Government departments should use savings from expected headcount reductions to offer better pay to new external recruits with skills in high-demand, according to a report from the Institute for Government.
The paper argues that the civil service’s failure to attract, retain and properly use the talent of staff from outside government is hurting its ability to deliver on ministerial priorities.
But it also acknowledges that high-profile ministerial criticism of the civil service has fuelled its “poor employer brand” among the kinds of professionals it needs to attract.
Report authors Jordan Urban and Alex Thomas say boosting the pay offered to external candidates with in-demand skills, introducing new performance-related pay packages as part of reformed civil-service contracts, and creating new “senior specialist” roles would be important steps.
Although prime minister Rishi Sunak last month formally axed the government’s target of reducing the civil service’s headcount by 91,000 jobs – or 20% – by 2025, reductions in the number of departmental staff are still seen as an inevitable way to meet efficiency targets.
Urban and Thomas said the looming “period of retrenchment” was no reason to abandon plans to increase specialist recruitment to the civil service, and that a least some of the payroll savings from job cuts and other efficiencies should be used to boost pay for in-demand skills.
“For some jobs, civil service pay is simply not high enough to consistently get the best talent into government,” they said.
“The impending reduction in the number of civil service roles is an opportunity – some of the relatively small amount of money saved would be well spent increasing salaries, where doing so would help to attract in-demand talent to particular roles. The modest cost would pay dividends through more effective administration.”
The report cites a list of problem areas for top-level recruitment. They include the Cabinet Office’s three-year struggle to find a chief digital officer, a finacially-driven exodus of energy-market experts from government following Russia’s invasion of Ukraine, and market-trailing salaries in the Government Communication Service.
It says civil service contracts should be reformed to “better reward individuals for success and better incentivise high performance and the right behaviours” and repeats a previous IfG call for the creation of a new chief talent officer role at director-general level.
Proposals also include changing Civil Service Commission recruiting principles to allow hiring managers to “poach” exceptional external candidates for the most senior without a full process, if the move has the approval of the relevant permanent secretary.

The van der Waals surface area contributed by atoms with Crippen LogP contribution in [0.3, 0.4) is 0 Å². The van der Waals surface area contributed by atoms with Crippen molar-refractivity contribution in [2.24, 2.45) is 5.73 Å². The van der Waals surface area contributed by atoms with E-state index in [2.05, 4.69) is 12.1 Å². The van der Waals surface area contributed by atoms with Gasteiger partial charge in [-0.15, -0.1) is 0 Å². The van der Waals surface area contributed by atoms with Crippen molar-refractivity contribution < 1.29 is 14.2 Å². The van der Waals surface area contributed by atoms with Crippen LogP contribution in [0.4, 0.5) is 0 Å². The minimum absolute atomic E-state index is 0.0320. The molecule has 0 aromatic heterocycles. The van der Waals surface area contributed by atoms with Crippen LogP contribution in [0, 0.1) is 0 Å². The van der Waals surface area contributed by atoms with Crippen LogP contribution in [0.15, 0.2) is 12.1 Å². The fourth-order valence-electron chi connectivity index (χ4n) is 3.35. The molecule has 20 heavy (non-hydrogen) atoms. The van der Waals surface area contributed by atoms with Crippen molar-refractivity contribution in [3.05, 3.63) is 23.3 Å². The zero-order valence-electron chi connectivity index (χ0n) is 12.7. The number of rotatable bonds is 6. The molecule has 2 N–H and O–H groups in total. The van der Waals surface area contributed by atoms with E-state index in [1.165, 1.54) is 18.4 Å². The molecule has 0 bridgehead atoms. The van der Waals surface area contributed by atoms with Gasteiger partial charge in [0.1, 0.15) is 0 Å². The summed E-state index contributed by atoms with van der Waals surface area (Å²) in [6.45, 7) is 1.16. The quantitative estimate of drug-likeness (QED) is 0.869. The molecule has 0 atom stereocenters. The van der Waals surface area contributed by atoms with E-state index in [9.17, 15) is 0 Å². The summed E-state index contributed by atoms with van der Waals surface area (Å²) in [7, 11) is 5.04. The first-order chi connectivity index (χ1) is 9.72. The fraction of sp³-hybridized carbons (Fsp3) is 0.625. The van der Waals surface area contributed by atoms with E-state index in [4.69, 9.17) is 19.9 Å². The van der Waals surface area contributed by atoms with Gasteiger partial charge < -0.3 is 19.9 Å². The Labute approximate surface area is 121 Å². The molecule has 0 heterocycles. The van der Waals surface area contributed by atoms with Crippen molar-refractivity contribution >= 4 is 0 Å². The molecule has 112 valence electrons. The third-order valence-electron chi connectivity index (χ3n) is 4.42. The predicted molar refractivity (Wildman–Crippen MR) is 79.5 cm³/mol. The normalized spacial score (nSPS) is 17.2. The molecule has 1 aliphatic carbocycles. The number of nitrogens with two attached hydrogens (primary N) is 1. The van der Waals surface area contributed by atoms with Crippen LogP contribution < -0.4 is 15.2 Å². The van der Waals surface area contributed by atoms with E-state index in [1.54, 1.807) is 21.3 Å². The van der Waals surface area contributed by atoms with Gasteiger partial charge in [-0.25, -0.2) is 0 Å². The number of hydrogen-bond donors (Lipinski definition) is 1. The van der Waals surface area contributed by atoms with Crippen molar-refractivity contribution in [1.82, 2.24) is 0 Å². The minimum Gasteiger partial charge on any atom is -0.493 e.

The report suggests creating new “senior specialist” roles as an avenue ton bring technical expertise into government and make proper use of their skills to improve both policy and operations.
Urban and Thomas said there was evidence that external specialists avoided roles in the civil service out of fear of being forced to defend decisions they disagree with in the interest of supporting ministers’ political goals.
The report authors urge the government to conduct a review into ways it can publish certain types of civil service advice to offset those fears – and hold departmental officials to account.
Urban and Thomas said that while successive governments have been pledging to open up the civil service to external entrants for decades – most recently in last year’s Declaration on Government Reform, much more work remains to be done.
“The civil service continues to lack technical expertise and cognitive diversity. Hiring more specialist external talent would improve its performance on both counts.” they said.
“A more effective civil service would be one with a cadre of senior specialists providing the technical expertise that it currently lacks; well-designed recruitment, onboarding and induction processes; salaries that are high enough and an employer brand that is good enough to attract the best external talent; a stronger and more transparent system of ethical standards; better data about recruitment; and one that carefully publishes civil service advice.”
Urban and Thomas said part of the reason that more than 50 years’ worth of promised reform had gone unrealised was that ministers and senior civil servants had not sustained a serious interest in making change happen.